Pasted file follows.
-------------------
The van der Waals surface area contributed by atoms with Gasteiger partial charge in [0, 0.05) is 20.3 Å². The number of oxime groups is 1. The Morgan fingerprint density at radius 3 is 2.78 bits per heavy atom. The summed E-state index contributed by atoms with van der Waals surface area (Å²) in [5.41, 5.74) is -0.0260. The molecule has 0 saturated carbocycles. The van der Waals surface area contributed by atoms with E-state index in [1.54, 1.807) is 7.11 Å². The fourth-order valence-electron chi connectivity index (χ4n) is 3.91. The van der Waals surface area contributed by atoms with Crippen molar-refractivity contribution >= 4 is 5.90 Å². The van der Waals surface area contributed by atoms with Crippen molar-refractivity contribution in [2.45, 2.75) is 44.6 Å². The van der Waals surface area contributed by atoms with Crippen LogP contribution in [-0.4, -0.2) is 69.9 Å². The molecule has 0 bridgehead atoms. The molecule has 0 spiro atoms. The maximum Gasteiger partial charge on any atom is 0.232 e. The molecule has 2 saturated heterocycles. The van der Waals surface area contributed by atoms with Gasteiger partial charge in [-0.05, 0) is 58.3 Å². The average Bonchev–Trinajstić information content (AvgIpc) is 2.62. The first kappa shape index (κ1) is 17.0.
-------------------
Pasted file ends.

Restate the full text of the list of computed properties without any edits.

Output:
The van der Waals surface area contributed by atoms with Gasteiger partial charge in [0, 0.05) is 20.3 Å². The number of oxime groups is 1. The Morgan fingerprint density at radius 3 is 2.78 bits per heavy atom. The summed E-state index contributed by atoms with van der Waals surface area (Å²) in [5.41, 5.74) is -0.0260. The molecule has 0 saturated carbocycles. The van der Waals surface area contributed by atoms with E-state index in [1.54, 1.807) is 7.11 Å². The fourth-order valence-electron chi connectivity index (χ4n) is 3.91. The van der Waals surface area contributed by atoms with Crippen molar-refractivity contribution >= 4 is 5.90 Å². The van der Waals surface area contributed by atoms with Crippen molar-refractivity contribution in [2.45, 2.75) is 44.6 Å². The van der Waals surface area contributed by atoms with Crippen LogP contribution in [-0.4, -0.2) is 69.9 Å². The molecule has 0 bridgehead atoms. The molecule has 0 spiro atoms. The maximum Gasteiger partial charge on any atom is 0.232 e. The molecule has 2 saturated heterocycles. The van der Waals surface area contributed by atoms with Gasteiger partial charge in [-0.05, 0) is 58.3 Å². The average Bonchev–Trinajstić information content (AvgIpc) is 2.62. The first kappa shape index (κ1) is 17.0.